In so many ways, every dog is a therapy dog.
1 – Dogs Are a Reflection of Our Energetic State
Watch a dog for any length of time and you will learn things about their human companions. Dogs reflect our inner emotional and energetic state. They become a mirror, often giving us a glimpse into ourselves that we struggle to see otherwise.
In order to have a calm and happy dog, you have to learn how to moderate your emotional state and manage your anxieties. They become a living form of biofeedback. As your breathing rate slows and your thoughts become centered, your dog soon settles and becomes ready to listen.
One of my favorite quotes from Cesar Millan (the Dog Whisperer” is, “Dogs tell the truth. People tell a story.” And isn’t that the truth. We claim to fine. But our dogs often reveal otherwise. We would be well-served by listening.
2 – Dogs Give Us Unbridled Love
There is nothing like being greeted by a dog when you come home. That open mouth that seems to show pure delight. The wagging tail that carries the enthusiasm through the entire body, too big to be contained. And the immediate request for affection and bonding. They don’t care that you screwed up at work or that you accidentally put on two different socks that morning. Dogs default to acceptance rather than criticism. Which is often a welcome change from the rest of the world.
When you’re sad around a dog, you’re never sad alone. They seem to know when we need a snuggle and they’re not afraid of a few tears. No matter how much we worry that we’re not enough, that we’re unlovable or that we’re not a good person, our dogs help to remind us otherwise. Their love is not contingent on anything other than being a part of their pack.
3 – Dogs Force Us to Step Outside
I can’t tell you how many mornings I step outside into rather unpleasant weather and I’m tempted to give up on my daily pre-work walk. And then I look down at Kazh, whose tail is already wagging in anticipation of the outing despite the weather, and I obligingly lace up my shoes.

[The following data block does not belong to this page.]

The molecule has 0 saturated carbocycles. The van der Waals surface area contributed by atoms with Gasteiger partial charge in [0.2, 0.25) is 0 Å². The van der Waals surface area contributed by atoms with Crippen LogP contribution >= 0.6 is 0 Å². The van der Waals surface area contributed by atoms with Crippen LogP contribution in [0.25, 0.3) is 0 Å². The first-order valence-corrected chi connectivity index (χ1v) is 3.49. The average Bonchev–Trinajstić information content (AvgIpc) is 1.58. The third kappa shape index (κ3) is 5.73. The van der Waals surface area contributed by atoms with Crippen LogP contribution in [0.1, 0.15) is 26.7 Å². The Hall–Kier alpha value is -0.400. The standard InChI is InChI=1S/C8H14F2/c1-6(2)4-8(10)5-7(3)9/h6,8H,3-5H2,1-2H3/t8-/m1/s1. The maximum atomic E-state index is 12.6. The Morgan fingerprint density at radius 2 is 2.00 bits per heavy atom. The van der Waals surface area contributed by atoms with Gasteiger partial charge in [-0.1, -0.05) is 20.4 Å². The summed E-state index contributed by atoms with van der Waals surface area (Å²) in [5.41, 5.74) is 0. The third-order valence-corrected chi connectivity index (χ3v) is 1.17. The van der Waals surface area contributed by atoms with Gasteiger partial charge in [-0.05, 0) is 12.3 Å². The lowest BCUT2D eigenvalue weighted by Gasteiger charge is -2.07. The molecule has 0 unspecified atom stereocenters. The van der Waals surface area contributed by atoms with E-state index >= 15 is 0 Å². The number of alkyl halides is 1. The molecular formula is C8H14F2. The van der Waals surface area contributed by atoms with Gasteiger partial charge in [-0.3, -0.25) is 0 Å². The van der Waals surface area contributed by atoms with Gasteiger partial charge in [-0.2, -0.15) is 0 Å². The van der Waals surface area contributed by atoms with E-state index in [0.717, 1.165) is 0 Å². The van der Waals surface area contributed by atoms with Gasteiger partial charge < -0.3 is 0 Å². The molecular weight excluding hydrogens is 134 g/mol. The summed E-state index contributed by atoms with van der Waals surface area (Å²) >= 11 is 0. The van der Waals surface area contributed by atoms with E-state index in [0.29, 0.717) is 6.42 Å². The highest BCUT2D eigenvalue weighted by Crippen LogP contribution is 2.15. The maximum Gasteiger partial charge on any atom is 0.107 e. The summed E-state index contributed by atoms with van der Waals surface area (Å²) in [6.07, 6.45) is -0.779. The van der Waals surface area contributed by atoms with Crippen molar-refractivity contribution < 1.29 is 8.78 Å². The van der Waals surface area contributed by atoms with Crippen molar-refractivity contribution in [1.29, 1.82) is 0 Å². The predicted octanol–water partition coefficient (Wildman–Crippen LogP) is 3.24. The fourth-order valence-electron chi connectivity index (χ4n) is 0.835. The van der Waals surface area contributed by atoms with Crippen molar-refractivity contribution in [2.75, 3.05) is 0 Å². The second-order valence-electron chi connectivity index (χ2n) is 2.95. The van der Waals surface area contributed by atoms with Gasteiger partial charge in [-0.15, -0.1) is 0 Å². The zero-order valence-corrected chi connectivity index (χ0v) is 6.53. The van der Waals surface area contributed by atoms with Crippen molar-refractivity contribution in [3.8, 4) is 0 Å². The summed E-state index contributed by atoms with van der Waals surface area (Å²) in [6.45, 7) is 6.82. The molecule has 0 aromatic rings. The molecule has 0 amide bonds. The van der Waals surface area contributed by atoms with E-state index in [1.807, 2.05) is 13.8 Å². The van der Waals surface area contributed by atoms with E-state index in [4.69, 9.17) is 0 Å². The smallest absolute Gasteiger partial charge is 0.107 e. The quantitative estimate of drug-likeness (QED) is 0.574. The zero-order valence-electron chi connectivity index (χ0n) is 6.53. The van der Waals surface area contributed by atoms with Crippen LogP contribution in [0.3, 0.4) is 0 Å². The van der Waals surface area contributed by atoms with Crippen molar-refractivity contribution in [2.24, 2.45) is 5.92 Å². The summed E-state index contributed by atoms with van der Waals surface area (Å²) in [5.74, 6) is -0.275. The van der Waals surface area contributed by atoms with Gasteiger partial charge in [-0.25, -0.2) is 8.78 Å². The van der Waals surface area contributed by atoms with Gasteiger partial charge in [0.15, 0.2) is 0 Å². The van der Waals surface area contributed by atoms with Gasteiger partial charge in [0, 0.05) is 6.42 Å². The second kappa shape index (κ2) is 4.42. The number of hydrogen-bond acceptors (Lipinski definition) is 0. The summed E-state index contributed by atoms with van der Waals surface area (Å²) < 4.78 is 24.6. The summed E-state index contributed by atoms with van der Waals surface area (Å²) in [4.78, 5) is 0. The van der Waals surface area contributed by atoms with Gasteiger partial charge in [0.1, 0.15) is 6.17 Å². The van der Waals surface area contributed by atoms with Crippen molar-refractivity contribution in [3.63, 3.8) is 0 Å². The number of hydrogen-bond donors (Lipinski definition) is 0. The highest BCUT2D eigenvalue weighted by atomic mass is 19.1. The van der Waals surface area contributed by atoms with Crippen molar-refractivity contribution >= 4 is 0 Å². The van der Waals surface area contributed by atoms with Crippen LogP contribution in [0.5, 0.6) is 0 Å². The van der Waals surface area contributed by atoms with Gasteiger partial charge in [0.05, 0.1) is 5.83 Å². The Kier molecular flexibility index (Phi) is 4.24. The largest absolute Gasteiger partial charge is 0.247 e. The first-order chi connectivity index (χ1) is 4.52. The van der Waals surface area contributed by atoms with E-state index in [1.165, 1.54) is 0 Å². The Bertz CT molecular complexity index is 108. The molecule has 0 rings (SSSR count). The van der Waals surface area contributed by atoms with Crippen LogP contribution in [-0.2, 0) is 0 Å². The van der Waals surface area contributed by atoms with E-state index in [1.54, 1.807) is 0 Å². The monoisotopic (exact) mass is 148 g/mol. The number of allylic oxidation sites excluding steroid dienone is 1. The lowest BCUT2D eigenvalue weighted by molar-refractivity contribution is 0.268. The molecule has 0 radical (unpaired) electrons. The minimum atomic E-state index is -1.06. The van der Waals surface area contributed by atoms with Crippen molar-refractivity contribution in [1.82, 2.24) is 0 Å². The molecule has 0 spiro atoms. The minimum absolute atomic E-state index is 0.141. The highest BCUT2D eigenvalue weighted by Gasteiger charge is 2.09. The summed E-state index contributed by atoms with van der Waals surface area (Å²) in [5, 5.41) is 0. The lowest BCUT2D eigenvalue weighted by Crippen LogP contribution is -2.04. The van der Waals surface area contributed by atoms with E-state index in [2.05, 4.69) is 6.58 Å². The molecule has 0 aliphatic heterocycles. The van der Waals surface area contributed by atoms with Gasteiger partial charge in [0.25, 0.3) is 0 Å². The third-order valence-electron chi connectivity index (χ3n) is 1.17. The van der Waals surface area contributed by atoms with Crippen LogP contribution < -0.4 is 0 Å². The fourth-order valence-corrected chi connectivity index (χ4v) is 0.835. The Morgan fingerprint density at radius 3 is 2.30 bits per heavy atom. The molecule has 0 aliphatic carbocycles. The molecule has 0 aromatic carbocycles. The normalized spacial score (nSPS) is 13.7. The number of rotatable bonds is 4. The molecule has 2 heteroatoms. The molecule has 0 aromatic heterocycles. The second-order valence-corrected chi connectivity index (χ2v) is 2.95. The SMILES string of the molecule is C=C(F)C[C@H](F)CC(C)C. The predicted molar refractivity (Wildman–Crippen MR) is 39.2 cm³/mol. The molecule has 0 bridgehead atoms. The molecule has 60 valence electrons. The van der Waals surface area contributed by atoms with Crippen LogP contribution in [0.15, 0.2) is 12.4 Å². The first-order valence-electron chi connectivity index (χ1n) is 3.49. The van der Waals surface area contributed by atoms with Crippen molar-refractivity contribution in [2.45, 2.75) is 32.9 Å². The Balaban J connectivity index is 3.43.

Dogs inspire us to step outside – both literally and metaphorically – when we’d often rather hide within ourselves. Their cold, insistent nose nudges us, reminding us that there is life to live and adventures to be had.
They remind us that exercise is important. With their “live in the moment” mindset, they help us to see even the most mundane act as part of a glorious adventure. On walks, they insist on stopping to
smell pee upon the roses, a reminder that the journey is as important as the destination.
4 – Dogs Encourage Interaction With Others
When I run alone, I rarely talk to people. When I run with a dog, I rarely return home without meeting someone new. Dogs are not only social creatures, they are social lubricant. They force us to interact with others even when we’re in a hibernation and isolation mood. Not only do they encourage interaction, they encourage positive interaction. It’s hard to be grumpy or judgmental when you’re petting a new dog.
We are also social creatures. Our mental health improves when we are around others. We thrive when have established human – and animal – connections. Dogs help to nurture these relationships when we’re struggling to do on our own.
5 – Dogs Help Us Build Confidence
I love teaching children how to walk my pit bull. At first, they’re hesitant. After all, this is a dog that greatly overpowers them on a physical level. And then I explain how the dog responds to confidence. Walk with your head up. Your shoulders back. Stride with purpose and conviction. The dog will listen if you believe in what you’re doing.
Dogs are experts at sniffing out insecurities. If you’re not sure, they have no reason to pay any attention to what you’re asking them to do. But once you learn to believe in yourself? That dog will do anything you ask. And that’s a great motivator to begin to trust yourself.
6 – Dogs Teach Us the Importance of Boundaries
Have you ever entered a home that is ruled by the dog? It tends to be pretty chaotic. Like humans, dogs will try to get away with whatever they can. They will test your boundaries.
Many people struggle with setting and maintaining boundaries. They’re concerned about being liked or being perceived as easy to get along with. And so they let others get away with too much. It’s hard to set boundaries with people. They push back, often painfully, by picking at our biggest fears.
Dogs offer up a wonderful training ground to learn how to set and maintain boundaries. They still test us, but we are much less likely to take it personally when a dog tries to sneak up on the couch than when an addict claims, “You’d help me if you loved me.” Our dogs help us learn how to use boundaries. It’s then up to us to use them with humans.